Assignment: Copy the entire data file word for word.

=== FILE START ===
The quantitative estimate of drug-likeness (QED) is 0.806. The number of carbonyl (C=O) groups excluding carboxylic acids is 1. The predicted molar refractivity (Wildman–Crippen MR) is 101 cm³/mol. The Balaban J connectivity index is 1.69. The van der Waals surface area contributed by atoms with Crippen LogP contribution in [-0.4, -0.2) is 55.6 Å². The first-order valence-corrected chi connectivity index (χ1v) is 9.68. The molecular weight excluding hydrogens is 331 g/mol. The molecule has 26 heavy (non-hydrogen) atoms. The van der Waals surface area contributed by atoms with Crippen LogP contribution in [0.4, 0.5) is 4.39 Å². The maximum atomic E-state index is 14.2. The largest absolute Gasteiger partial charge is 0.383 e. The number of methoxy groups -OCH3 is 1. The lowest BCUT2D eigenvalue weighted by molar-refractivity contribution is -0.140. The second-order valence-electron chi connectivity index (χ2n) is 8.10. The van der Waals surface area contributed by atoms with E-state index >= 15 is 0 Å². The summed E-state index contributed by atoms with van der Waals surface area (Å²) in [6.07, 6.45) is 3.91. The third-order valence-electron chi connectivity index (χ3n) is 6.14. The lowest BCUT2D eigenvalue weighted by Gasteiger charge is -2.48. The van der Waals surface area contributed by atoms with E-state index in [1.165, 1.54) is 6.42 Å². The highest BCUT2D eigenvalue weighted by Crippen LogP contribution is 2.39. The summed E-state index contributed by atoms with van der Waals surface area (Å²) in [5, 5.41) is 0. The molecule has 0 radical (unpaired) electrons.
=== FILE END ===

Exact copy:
The quantitative estimate of drug-likeness (QED) is 0.806. The number of carbonyl (C=O) groups excluding carboxylic acids is 1. The predicted molar refractivity (Wildman–Crippen MR) is 101 cm³/mol. The Balaban J connectivity index is 1.69. The van der Waals surface area contributed by atoms with Crippen LogP contribution in [-0.4, -0.2) is 55.6 Å². The first-order valence-corrected chi connectivity index (χ1v) is 9.68. The molecular weight excluding hydrogens is 331 g/mol. The molecule has 26 heavy (non-hydrogen) atoms. The van der Waals surface area contributed by atoms with Crippen LogP contribution in [0.4, 0.5) is 4.39 Å². The maximum atomic E-state index is 14.2. The largest absolute Gasteiger partial charge is 0.383 e. The number of methoxy groups -OCH3 is 1. The lowest BCUT2D eigenvalue weighted by molar-refractivity contribution is -0.140. The second-order valence-electron chi connectivity index (χ2n) is 8.10. The van der Waals surface area contributed by atoms with E-state index >= 15 is 0 Å². The summed E-state index contributed by atoms with van der Waals surface area (Å²) in [6.07, 6.45) is 3.91. The third-order valence-electron chi connectivity index (χ3n) is 6.14. The lowest BCUT2D eigenvalue weighted by Gasteiger charge is -2.48. The van der Waals surface area contributed by atoms with E-state index in [1.165, 1.54) is 6.42 Å². The highest BCUT2D eigenvalue weighted by Crippen LogP contribution is 2.39. The summed E-state index contributed by atoms with van der Waals surface area (Å²) in [5, 5.41) is 0. The molecule has 0 radical (unpaired) electrons.